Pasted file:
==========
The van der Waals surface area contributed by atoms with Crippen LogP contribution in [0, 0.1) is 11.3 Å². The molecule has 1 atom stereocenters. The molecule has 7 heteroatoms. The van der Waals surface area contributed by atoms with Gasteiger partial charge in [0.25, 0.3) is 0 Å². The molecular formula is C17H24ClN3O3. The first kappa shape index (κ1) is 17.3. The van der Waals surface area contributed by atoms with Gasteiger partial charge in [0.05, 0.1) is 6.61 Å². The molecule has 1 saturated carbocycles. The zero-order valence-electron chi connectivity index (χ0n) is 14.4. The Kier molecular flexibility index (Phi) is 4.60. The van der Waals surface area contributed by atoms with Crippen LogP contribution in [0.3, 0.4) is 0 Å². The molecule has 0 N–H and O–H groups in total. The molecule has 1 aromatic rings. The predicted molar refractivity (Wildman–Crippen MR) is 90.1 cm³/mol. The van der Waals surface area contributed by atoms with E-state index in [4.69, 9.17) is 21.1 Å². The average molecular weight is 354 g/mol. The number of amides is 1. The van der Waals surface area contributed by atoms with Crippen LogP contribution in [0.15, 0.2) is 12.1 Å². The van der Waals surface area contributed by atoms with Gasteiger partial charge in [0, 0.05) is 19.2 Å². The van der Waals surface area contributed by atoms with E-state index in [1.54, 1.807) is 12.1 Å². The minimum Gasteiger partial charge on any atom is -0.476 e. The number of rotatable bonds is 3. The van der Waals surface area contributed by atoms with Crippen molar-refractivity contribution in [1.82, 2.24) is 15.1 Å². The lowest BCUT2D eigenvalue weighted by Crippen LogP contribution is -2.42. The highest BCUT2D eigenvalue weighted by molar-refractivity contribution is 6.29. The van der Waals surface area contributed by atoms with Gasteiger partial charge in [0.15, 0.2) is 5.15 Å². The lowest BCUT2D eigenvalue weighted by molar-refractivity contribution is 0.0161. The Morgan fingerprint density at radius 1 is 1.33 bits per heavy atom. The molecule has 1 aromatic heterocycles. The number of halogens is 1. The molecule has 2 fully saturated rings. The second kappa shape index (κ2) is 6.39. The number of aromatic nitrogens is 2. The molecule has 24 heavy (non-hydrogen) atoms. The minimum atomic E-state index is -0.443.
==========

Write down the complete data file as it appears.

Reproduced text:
The van der Waals surface area contributed by atoms with Crippen LogP contribution in [0, 0.1) is 11.3 Å². The molecule has 1 atom stereocenters. The molecule has 7 heteroatoms. The van der Waals surface area contributed by atoms with Gasteiger partial charge in [0.25, 0.3) is 0 Å². The molecular formula is C17H24ClN3O3. The first kappa shape index (κ1) is 17.3. The van der Waals surface area contributed by atoms with Gasteiger partial charge in [0.05, 0.1) is 6.61 Å². The molecule has 1 saturated carbocycles. The zero-order valence-electron chi connectivity index (χ0n) is 14.4. The Kier molecular flexibility index (Phi) is 4.60. The van der Waals surface area contributed by atoms with Crippen LogP contribution in [0.3, 0.4) is 0 Å². The molecule has 0 N–H and O–H groups in total. The molecule has 1 aromatic rings. The predicted molar refractivity (Wildman–Crippen MR) is 90.1 cm³/mol. The van der Waals surface area contributed by atoms with E-state index in [4.69, 9.17) is 21.1 Å². The average molecular weight is 354 g/mol. The number of amides is 1. The van der Waals surface area contributed by atoms with Crippen LogP contribution in [0.15, 0.2) is 12.1 Å². The van der Waals surface area contributed by atoms with Gasteiger partial charge in [0, 0.05) is 19.2 Å². The van der Waals surface area contributed by atoms with E-state index in [1.54, 1.807) is 12.1 Å². The minimum Gasteiger partial charge on any atom is -0.476 e. The number of rotatable bonds is 3. The van der Waals surface area contributed by atoms with Crippen molar-refractivity contribution in [1.82, 2.24) is 15.1 Å². The lowest BCUT2D eigenvalue weighted by Crippen LogP contribution is -2.42. The highest BCUT2D eigenvalue weighted by molar-refractivity contribution is 6.29. The van der Waals surface area contributed by atoms with Gasteiger partial charge in [0.15, 0.2) is 5.15 Å². The lowest BCUT2D eigenvalue weighted by molar-refractivity contribution is 0.0161. The Morgan fingerprint density at radius 1 is 1.33 bits per heavy atom. The molecule has 1 aromatic heterocycles. The number of halogens is 1. The molecule has 2 fully saturated rings. The second kappa shape index (κ2) is 6.39. The number of aromatic nitrogens is 2. The molecule has 24 heavy (non-hydrogen) atoms. The minimum atomic E-state index is -0.443.